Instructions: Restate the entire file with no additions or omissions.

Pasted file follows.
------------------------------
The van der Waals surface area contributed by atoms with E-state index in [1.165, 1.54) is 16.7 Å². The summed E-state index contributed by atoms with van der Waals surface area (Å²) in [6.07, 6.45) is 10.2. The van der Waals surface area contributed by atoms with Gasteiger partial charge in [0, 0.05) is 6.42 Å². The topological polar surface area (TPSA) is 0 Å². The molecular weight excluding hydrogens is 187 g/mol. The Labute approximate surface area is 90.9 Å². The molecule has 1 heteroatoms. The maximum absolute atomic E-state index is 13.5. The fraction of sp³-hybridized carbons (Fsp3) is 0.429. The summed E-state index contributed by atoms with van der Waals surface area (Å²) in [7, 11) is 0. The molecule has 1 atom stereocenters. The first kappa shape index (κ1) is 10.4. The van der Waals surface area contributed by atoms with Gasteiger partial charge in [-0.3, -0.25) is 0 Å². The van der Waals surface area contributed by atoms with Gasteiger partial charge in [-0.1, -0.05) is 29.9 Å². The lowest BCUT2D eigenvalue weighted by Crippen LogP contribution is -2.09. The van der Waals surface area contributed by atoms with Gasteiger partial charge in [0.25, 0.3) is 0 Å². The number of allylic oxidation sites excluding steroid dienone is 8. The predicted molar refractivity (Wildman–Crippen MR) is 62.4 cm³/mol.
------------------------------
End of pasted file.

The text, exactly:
The van der Waals surface area contributed by atoms with E-state index in [1.165, 1.54) is 16.7 Å². The summed E-state index contributed by atoms with van der Waals surface area (Å²) in [6.07, 6.45) is 10.2. The van der Waals surface area contributed by atoms with Gasteiger partial charge in [0, 0.05) is 6.42 Å². The topological polar surface area (TPSA) is 0 Å². The molecular weight excluding hydrogens is 187 g/mol. The Labute approximate surface area is 90.9 Å². The molecule has 1 heteroatoms. The maximum absolute atomic E-state index is 13.5. The fraction of sp³-hybridized carbons (Fsp3) is 0.429. The summed E-state index contributed by atoms with van der Waals surface area (Å²) in [7, 11) is 0. The molecule has 1 atom stereocenters. The first kappa shape index (κ1) is 10.4. The van der Waals surface area contributed by atoms with Gasteiger partial charge in [-0.3, -0.25) is 0 Å². The van der Waals surface area contributed by atoms with Gasteiger partial charge in [-0.1, -0.05) is 29.9 Å². The lowest BCUT2D eigenvalue weighted by Crippen LogP contribution is -2.09. The van der Waals surface area contributed by atoms with Gasteiger partial charge in [0.25, 0.3) is 0 Å². The number of allylic oxidation sites excluding steroid dienone is 8. The predicted molar refractivity (Wildman–Crippen MR) is 62.4 cm³/mol.